Bermuda to Pilot Digital Dollar for Rum Sales

The pilot is the latest development in Bermuda’s plan to create a comprehensive crypto payments system.

AccessTimeIconFeb 18, 2021 at 10:38 p.m. UTC
Updated Sep 14, 2021 at 12:13 p.m. UTC
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In Bermuda, you may soon be able to use digital dollars to buy rum.

Canadian fintech firm Bidali announced Thursday that, with the support of the Bermuda government, it has launched a pilot to test a digital Bermuda dollar. Under the pilot program, popular local rum company Gosling’s Limited will be accepting digital Bermuda dollars through the Stellar network. In other words, people will be able to buy rum with digital dollars.

The pilot is the latest development in Bermuda’s plan to create a comprehensive crypto payments system that uses a digitized version of the Bermuda dollar. The initiative has been underway since 2018, when Bermuda launched its licensing regime for crypto and blockchain fintech firms in the country.

According to the announcement, the first phase of the project will be coordinated by Penrose Partners, a Canadian and Bermudan emerging technology consulting firm.

“With this pilot we’re looking forward to seeing people get hands-on experience with this technology and start to realize the benefits. From there we hope to expand to other businesses in Bermuda,” said Eric Kryski, Bidali’s chief executive.  

Denis Pitcher, chief fintech adviser to Premier E. David Burt, explained that Bermuda, a British island territory in the North Atlantic Ocean with a population of around 64,000, does not have a central bank or the necessary expertise to issue the type of government-issued digital currencies countries like China are developing

Bermuda also does not have access to payment platforms that are typically taken for granted in other countries like PayPal or Square, Pitcher said. Under these conditions, existing crypto systems can help connect Bermudans with the global financial system.

“Our aim is to try and get the Bermuda dollar digitized on every public blockchain. Then, the markets and citizens will figure out what the best solution is,” Pitcher told CoinDesk. 

To that end, Bermuda invites fintech firms from all over the world to come experiment and help build a digital payments network in the country. 

“What we really resolved to do is to try and attract players to demonstrate their technology on the island,” Pitcher said.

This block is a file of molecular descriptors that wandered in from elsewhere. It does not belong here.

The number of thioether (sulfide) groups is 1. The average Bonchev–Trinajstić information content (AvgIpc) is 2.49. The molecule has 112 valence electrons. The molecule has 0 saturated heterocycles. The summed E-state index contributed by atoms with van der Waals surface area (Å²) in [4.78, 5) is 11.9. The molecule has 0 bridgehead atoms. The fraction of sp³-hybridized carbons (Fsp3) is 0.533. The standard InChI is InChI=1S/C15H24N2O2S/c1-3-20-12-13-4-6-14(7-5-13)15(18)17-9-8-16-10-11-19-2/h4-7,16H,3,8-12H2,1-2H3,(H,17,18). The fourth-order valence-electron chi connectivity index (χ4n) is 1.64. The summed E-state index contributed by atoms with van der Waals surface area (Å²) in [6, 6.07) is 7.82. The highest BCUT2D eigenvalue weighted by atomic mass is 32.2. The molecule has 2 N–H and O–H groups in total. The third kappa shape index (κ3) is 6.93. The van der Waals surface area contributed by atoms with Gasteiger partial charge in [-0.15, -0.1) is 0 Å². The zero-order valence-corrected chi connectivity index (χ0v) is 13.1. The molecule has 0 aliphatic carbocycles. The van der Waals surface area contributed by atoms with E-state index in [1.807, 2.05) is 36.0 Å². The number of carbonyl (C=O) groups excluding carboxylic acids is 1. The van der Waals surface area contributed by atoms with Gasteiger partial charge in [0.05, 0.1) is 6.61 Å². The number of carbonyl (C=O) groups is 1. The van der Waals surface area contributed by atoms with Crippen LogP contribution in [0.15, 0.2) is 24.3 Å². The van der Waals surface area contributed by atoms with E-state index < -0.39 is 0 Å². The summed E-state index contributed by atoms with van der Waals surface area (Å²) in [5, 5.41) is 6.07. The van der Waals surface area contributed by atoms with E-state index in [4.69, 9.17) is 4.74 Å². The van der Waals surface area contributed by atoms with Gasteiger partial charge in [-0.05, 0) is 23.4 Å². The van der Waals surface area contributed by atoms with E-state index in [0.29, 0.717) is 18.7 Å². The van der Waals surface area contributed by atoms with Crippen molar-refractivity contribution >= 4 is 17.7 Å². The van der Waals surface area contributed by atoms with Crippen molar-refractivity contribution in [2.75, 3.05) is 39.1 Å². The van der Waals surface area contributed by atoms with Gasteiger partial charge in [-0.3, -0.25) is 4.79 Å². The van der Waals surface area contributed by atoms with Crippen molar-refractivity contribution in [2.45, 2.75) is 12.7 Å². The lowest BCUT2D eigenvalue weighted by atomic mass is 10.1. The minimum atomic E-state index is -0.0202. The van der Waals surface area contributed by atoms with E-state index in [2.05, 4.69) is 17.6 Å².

A number of initiatives are already underway. A year after Bermuda launched the blockchain regulatory framework to attract businesses to the country, it started work on a pilot for a blockchain-based digital ID solution. 

Since the Bermuda dollar is pegged one-to-one to the U.S. dollar, Pitcher said that it made sense to attract firms that excelled in stablecoin applications. In 2019, the government announced Bermudans could pay taxes with USDC stablecoins, a cryptocurrency pegged to the U.S. dollar. USDC is issued by the CENTRE consortium of crypto exchange Coinbase and Circle Pay, a Boston-based company that is one of eight digital assets firms licensed in Bermuda. 

In 2020, Bermuda piloted a digital stimulus token to distribute funds to citizens during the coronavirus pandemic. According to Pitcher, the 2020 stimulus token project is dedicated to experimenting with the Liquid network, while the new digital dollar pilot works with the Stellar network. 

“There's not going to be one unifying solution that's going to be optimal for every problem. It's more likely to be that there will be different blockchains that will solve different use cases or different problems,” Pitcher said. 

‘Many moving parts’

Although Bermuda is moving forward with the project, Pitcher admits that progress is slow due to a number of challenges. 

Integrating payments systems with banks and just getting banks on board has been a challenge, Pitcher explained. Bermuda’s strict licensing regime means companies have to work towards meeting the standards of the country’s financial regulator. 

“One of the big challenges we have is, since we have roughly $3 billion in debt, every dollar that flows in basically flows out immediately. So it becomes a management challenge,” Pitcher said. 

Despite the various obstacles, Bermuda is forging ahead.

“It's not our position to say which tech is going to solve the problem. It's our position to look at what are the risks and how we make sure they're managed. … Your customers may want to be able to pay in USDC or they may want to pay in a variety of assets. So it's about enabling that kind of choice,” Pitcher said. 

UPDATE (Feb. 18, 2021, 23:53 UTC): This article was updated to reflect that Bermuda's stimulus dollar initiative is ongoing.


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